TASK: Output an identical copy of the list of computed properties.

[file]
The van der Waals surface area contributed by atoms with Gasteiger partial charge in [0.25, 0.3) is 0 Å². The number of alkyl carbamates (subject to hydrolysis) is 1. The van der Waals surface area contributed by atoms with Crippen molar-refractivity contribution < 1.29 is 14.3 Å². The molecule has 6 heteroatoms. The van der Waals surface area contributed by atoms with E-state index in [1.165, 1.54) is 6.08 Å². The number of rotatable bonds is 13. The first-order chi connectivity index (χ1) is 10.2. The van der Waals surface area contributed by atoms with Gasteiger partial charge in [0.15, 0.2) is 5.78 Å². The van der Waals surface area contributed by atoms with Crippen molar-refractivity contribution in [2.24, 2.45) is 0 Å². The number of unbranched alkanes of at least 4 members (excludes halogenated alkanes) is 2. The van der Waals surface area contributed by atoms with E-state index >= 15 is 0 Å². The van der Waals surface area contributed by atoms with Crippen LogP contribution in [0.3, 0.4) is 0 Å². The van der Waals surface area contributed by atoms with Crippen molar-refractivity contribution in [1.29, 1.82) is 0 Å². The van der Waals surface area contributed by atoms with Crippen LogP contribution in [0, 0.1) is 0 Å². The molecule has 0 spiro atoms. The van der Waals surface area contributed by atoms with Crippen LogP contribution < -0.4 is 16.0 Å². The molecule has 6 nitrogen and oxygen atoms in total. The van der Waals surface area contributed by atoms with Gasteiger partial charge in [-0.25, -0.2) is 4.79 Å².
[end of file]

The van der Waals surface area contributed by atoms with Gasteiger partial charge in [0.25, 0.3) is 0 Å². The number of alkyl carbamates (subject to hydrolysis) is 1. The van der Waals surface area contributed by atoms with Crippen molar-refractivity contribution < 1.29 is 14.3 Å². The molecule has 6 heteroatoms. The van der Waals surface area contributed by atoms with E-state index in [1.165, 1.54) is 6.08 Å². The number of rotatable bonds is 13. The first-order chi connectivity index (χ1) is 10.2. The van der Waals surface area contributed by atoms with Gasteiger partial charge in [0.15, 0.2) is 5.78 Å². The van der Waals surface area contributed by atoms with Crippen molar-refractivity contribution in [2.24, 2.45) is 0 Å². The number of unbranched alkanes of at least 4 members (excludes halogenated alkanes) is 2. The van der Waals surface area contributed by atoms with E-state index >= 15 is 0 Å². The van der Waals surface area contributed by atoms with Crippen LogP contribution in [0.3, 0.4) is 0 Å². The van der Waals surface area contributed by atoms with Crippen molar-refractivity contribution in [1.29, 1.82) is 0 Å². The van der Waals surface area contributed by atoms with Crippen LogP contribution in [0, 0.1) is 0 Å². The molecule has 0 spiro atoms. The van der Waals surface area contributed by atoms with Crippen LogP contribution < -0.4 is 16.0 Å². The molecule has 6 nitrogen and oxygen atoms in total. The van der Waals surface area contributed by atoms with Gasteiger partial charge in [-0.25, -0.2) is 4.79 Å².